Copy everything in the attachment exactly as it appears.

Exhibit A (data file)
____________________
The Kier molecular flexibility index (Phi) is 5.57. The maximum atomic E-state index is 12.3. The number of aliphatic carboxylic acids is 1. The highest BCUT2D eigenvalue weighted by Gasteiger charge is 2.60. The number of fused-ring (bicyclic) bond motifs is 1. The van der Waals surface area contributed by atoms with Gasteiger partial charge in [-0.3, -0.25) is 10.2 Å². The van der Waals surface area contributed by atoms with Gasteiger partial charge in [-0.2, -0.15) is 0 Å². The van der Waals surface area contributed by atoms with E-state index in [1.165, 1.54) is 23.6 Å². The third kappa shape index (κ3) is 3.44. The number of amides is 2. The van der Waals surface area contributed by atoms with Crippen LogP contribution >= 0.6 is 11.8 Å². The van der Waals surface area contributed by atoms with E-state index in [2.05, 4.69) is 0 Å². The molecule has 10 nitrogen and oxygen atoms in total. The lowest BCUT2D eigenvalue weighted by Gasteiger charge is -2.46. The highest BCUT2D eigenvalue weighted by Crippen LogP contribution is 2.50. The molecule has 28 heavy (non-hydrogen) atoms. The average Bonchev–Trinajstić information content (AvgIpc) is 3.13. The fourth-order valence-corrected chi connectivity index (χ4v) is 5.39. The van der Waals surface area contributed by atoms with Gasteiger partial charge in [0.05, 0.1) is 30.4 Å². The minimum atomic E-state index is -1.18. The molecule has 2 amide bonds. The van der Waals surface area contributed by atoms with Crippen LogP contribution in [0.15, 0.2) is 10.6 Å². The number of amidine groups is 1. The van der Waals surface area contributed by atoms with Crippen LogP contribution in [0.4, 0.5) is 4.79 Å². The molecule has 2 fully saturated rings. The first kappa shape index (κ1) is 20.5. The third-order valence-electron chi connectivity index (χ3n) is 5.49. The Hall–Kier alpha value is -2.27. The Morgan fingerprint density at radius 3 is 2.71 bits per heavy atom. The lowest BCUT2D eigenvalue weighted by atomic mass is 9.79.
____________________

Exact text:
The Kier molecular flexibility index (Phi) is 5.57. The maximum atomic E-state index is 12.3. The number of aliphatic carboxylic acids is 1. The highest BCUT2D eigenvalue weighted by Gasteiger charge is 2.60. The number of fused-ring (bicyclic) bond motifs is 1. The van der Waals surface area contributed by atoms with Gasteiger partial charge in [-0.3, -0.25) is 10.2 Å². The van der Waals surface area contributed by atoms with Gasteiger partial charge in [-0.2, -0.15) is 0 Å². The van der Waals surface area contributed by atoms with E-state index in [1.165, 1.54) is 23.6 Å². The third kappa shape index (κ3) is 3.44. The number of amides is 2. The van der Waals surface area contributed by atoms with Crippen LogP contribution >= 0.6 is 11.8 Å². The van der Waals surface area contributed by atoms with E-state index in [2.05, 4.69) is 0 Å². The molecule has 10 nitrogen and oxygen atoms in total. The lowest BCUT2D eigenvalue weighted by Gasteiger charge is -2.46. The highest BCUT2D eigenvalue weighted by Crippen LogP contribution is 2.50. The molecule has 28 heavy (non-hydrogen) atoms. The average Bonchev–Trinajstić information content (AvgIpc) is 3.13. The fourth-order valence-corrected chi connectivity index (χ4v) is 5.39. The van der Waals surface area contributed by atoms with Gasteiger partial charge in [0.05, 0.1) is 30.4 Å². The minimum atomic E-state index is -1.18. The molecule has 2 amide bonds. The van der Waals surface area contributed by atoms with Crippen LogP contribution in [0.15, 0.2) is 10.6 Å². The number of amidine groups is 1. The van der Waals surface area contributed by atoms with Crippen LogP contribution in [0.4, 0.5) is 4.79 Å². The molecule has 2 fully saturated rings. The first kappa shape index (κ1) is 20.5. The third-order valence-electron chi connectivity index (χ3n) is 5.49. The Hall–Kier alpha value is -2.27. The Morgan fingerprint density at radius 3 is 2.71 bits per heavy atom. The lowest BCUT2D eigenvalue weighted by atomic mass is 9.79.